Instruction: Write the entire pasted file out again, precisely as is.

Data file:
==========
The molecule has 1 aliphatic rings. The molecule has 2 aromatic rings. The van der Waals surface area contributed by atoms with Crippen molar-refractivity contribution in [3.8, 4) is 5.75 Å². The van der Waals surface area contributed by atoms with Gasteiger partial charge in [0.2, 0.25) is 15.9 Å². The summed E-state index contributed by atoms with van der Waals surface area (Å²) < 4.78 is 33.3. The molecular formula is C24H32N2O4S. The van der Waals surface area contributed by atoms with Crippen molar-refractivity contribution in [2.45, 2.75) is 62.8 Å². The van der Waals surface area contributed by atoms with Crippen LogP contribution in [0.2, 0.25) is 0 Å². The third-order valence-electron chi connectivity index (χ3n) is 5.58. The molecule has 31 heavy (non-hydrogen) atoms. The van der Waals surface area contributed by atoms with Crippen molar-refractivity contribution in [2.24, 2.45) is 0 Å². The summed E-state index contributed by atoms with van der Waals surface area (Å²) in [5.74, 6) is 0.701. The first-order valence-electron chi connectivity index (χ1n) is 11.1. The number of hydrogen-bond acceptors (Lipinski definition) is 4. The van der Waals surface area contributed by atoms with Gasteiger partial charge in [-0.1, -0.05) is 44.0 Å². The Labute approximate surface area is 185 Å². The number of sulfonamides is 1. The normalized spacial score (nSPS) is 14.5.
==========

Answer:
The molecule has 1 aliphatic rings. The molecule has 2 aromatic rings. The van der Waals surface area contributed by atoms with Crippen molar-refractivity contribution in [3.8, 4) is 5.75 Å². The van der Waals surface area contributed by atoms with Gasteiger partial charge in [0.2, 0.25) is 15.9 Å². The summed E-state index contributed by atoms with van der Waals surface area (Å²) < 4.78 is 33.3. The molecular formula is C24H32N2O4S. The van der Waals surface area contributed by atoms with Crippen molar-refractivity contribution in [2.45, 2.75) is 62.8 Å². The van der Waals surface area contributed by atoms with Crippen LogP contribution in [0.2, 0.25) is 0 Å². The third-order valence-electron chi connectivity index (χ3n) is 5.58. The molecule has 31 heavy (non-hydrogen) atoms. The van der Waals surface area contributed by atoms with Crippen molar-refractivity contribution in [2.24, 2.45) is 0 Å². The summed E-state index contributed by atoms with van der Waals surface area (Å²) in [5.74, 6) is 0.701. The first-order valence-electron chi connectivity index (χ1n) is 11.1. The number of hydrogen-bond acceptors (Lipinski definition) is 4. The van der Waals surface area contributed by atoms with Gasteiger partial charge in [-0.1, -0.05) is 44.0 Å². The Labute approximate surface area is 185 Å². The number of sulfonamides is 1. The normalized spacial score (nSPS) is 14.5.